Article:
"Apple is also taking OS X to the iCloud with this build. Mountain Lion will use your Apple ID to automatically set up Contacts, Mail, Calendar, Messages, FaceTime and Find My Mac. These will continuously sync across all of your Apple devices and is the reason Messages"
    As far as Facebook goes, not ever going to happen on my Mac or any other computer I have.
  • 1 Hide
    coreym72 , February 17, 2012 11:01 AM
    I find it ironic that Tim Cook is on the board of directors for Nike. Apple seems to be Heaven's Gate. Just ask Marshall Applewhite while viewing OSX wallaper.
  • 0 Hide
    d-isdumb , February 17, 2012 11:02 AM
    My Bad, it says Facetime, not Facebook. Still don't like it.
  • 3 Hide
    silentbobdc , February 17, 2012 11:19 AM
    I wonder if they remembered to mention one of those "over 100 new features" is that
    Quote:
    ...support for a wide range of Apple's products from 2007 and 2008 are being dropped regardless of whether they include a Core 2 Duo processor.
    . Hmmm, you get to pay for a service pack (which are free on windows) that could help drive your home computer into obsolescence. At least it will help apple sell more new overpriced computers with that wonderful planned obsolescence feature built right in.

    For the record you can run windows 7 on any pc with a 1ghz or higher processor and 1-2GB (for 32 and 64 bit respectively) of ram.
  • 0 Hide
    t_wilson , February 17, 2012 11:33 AM
    I'm glad I don't use /like OS X, although I'm not liking where Windows 8 is headed either.
  • 1 Hide
    freggo , February 17, 2012 12:21 PM
    memadmaxCall it "Brand X"..... or the "OS for dummies"...... oooh I know.... It's kinda long but: "The OS for un-serious computing...... for dummies".... Yea, there we go....


    Would not go there !
    After all, the Apple OS is closely related to Linux !

  • -2 Hide
    Anonymous , February 17, 2012 12:40 PM
    Whats next, Mountain Leopard?
  • 0 Hide
    gwwerner , February 17, 2012 1:33 PM
    Reading about Gatekeeper has me wondering if Apple will eventually take away the ability to turn it off. Then you would have to jailbreak your mac!
  • 1 Hide
    ap3x , February 17, 2012 1:45 PM
    memadmaxCall it "Brand X"..... or the "OS for dummies"...... oooh I know.... It's kinda long but: "The OS for un-serious computing...... for dummies".... Yea, there we go....

    freggoWould not go there !After all, the Apple OS is closely related to Linux !


    Yep, it is a combination of FreeBSD and NetBSD with the Mac kernel. NextStep just developed a really nice interface for it. If you open up the terminal, it is all Unix all the time from that point on. I compiled Linux source code code for some applications with gcc on my Mac because I needed some of the tools for my job. Now there is a recompiled Linux app repository for OSX. Just another troll talking about something he has never really used.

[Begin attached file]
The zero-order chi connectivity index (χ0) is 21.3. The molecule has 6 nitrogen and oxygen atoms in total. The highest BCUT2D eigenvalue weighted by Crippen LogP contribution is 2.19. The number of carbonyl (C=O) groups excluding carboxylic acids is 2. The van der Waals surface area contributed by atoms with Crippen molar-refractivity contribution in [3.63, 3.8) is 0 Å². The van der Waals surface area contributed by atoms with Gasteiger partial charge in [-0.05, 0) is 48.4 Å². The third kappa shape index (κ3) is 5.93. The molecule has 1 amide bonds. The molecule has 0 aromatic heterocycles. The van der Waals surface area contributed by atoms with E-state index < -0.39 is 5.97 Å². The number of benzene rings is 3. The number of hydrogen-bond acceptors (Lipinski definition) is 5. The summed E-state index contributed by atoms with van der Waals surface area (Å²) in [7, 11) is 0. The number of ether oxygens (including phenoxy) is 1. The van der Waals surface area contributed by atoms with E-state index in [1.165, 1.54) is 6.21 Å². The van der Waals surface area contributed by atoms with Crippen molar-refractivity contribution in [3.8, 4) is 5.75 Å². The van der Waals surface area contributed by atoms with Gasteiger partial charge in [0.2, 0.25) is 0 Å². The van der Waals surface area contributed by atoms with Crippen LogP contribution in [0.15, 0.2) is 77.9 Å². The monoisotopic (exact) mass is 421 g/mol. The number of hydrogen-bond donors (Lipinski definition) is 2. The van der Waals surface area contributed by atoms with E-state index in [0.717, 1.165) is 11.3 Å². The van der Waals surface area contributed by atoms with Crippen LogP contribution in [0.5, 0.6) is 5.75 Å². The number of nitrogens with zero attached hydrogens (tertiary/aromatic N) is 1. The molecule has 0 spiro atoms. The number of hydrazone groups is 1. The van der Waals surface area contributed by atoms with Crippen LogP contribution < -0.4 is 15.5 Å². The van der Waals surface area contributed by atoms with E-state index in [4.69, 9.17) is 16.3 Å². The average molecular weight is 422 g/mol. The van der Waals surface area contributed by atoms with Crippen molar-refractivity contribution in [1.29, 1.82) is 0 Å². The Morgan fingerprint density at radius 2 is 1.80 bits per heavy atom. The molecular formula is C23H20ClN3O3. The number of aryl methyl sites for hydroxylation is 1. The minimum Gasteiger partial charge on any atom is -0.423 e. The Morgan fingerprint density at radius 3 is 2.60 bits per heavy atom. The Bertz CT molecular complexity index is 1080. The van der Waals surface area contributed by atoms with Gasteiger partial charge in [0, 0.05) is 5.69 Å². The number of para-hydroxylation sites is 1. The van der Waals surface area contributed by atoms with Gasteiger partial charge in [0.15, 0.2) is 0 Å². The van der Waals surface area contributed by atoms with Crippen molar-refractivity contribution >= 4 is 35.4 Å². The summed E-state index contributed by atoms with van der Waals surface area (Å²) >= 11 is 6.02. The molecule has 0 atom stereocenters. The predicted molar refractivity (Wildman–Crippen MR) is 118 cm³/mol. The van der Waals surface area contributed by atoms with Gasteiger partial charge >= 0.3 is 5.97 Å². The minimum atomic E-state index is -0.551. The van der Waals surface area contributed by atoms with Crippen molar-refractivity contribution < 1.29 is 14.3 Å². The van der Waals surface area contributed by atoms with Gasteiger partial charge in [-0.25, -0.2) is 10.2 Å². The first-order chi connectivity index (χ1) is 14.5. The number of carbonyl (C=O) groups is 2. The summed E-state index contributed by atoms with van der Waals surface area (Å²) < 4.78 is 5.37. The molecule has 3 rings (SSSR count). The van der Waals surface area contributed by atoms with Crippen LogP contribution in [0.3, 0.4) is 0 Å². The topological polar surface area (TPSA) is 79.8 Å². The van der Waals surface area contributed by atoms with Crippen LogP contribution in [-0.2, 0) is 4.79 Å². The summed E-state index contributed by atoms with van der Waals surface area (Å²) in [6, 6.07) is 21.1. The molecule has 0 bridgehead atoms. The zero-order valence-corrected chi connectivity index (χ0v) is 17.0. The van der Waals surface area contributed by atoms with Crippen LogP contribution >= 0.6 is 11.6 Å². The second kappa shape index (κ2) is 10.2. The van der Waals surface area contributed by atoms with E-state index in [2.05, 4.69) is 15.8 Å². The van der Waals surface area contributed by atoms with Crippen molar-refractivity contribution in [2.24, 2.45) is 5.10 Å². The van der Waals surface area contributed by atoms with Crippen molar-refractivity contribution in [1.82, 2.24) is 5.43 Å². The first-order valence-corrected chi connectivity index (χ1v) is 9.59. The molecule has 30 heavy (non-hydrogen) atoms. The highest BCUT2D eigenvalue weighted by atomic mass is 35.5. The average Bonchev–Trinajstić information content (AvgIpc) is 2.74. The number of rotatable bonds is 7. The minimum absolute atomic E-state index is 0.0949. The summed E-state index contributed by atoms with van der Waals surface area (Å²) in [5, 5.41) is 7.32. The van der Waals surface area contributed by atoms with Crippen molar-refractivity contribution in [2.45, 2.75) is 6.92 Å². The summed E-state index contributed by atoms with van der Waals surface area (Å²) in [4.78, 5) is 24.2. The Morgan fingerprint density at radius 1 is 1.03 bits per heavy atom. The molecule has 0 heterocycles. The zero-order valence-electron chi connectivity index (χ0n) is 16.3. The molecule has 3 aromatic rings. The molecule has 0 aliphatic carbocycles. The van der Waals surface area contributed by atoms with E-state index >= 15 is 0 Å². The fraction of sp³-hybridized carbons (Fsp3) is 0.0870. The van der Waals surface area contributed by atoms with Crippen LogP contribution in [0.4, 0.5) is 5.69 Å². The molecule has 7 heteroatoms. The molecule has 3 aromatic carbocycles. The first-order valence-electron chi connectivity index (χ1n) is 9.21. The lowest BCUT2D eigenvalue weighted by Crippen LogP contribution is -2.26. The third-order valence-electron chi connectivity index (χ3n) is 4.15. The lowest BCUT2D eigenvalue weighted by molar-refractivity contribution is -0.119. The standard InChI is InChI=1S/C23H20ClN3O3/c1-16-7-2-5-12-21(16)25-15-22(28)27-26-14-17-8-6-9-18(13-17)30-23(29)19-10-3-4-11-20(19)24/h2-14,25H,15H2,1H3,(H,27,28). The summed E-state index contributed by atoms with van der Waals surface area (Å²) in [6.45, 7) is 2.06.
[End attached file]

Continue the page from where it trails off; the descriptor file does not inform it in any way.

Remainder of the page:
• 0 Hide
    molo9000 , February 17, 2012 1:47 PM
    silentbobdcI wonder if they remembered to mention one of those "over 100 new features" is that . Hmmm, you get to pay for a service pack (which are free on windows) that could help drive your home computer into obsolescence. At least it will help apple sell more new overpriced computers with that wonderful planned obsolescence feature built right in. For the record you can run windows 7 on any pc with a 1ghz or higher processor and 1-2GB (for 32 and 64 bit respectively) of ram.

    I want to see a Windows service pack that comes with a bunch of features like that.

    The no longer supported Macs are all machines with really crummy graphics cards. Either old Intel integrated graphics (GMA950, X3100) or ATI mobile cards from 2006.
    I bet you can still install 10.8 on those machines if you really want to.

    freggoWould not go there !After all, the Apple OS is closely related to Linux !

    OS X is not related to Linux. OS X is related to BSD. Both Linux and OS X are unix-like systems, but that's the only relationship.
    (OS X is actually "real" UNIX, because it is UNIX-certified)

    But you are sort of right. It's unix-like nature makes it a good choice for "serious computing"... whatever that means.
  • 1 Hide
    ap3x , February 17, 2012 1:48 PM
    memadmaxOoooh, more: "The hippy OS".... or "They were high when they built this thing", or "Don't bother doing anything with it OS"... Hey I know: "It tracks ur every move and you have absolutely no privacy because you sold ur soul to the devil..... OS".... Hey, I like THAT one....


    Lol, in today's Wall Street Journal

    http://online.wsj.com/article/SB10001424052970204880404577225380456599176.html

    An you guys talk about Apple. Google is actually using coding tricks to track phones that they did not event make.
  • 1 Hide
    ap3x , February 17, 2012 2:23 PM
    silentbobdcI wonder if they remembered to mention one of those "over 100 new features" is that . Hmmm, you get to pay for a service pack (which are free on windows) that could help drive your home computer into obsolescence. At least it will help apple sell more new overpriced computers with that wonderful planned obsolescence feature built right in. For the record you can run windows 7 on any pc with a 1ghz or higher processor and 1-2GB (for 32 and 64 bit respectively) of ram.



    First of all, Windows service packs include a bunch of fixes, not new applications, not UI improvements, not back end features. Secondly, Apple only charges $29 dollars for their updates for 1 machine and 79.99 for a Family 5 pack. Windows 7 Ultimate (which is comparable) retails for over $250.00 and over $175 for 1 machine OEM version.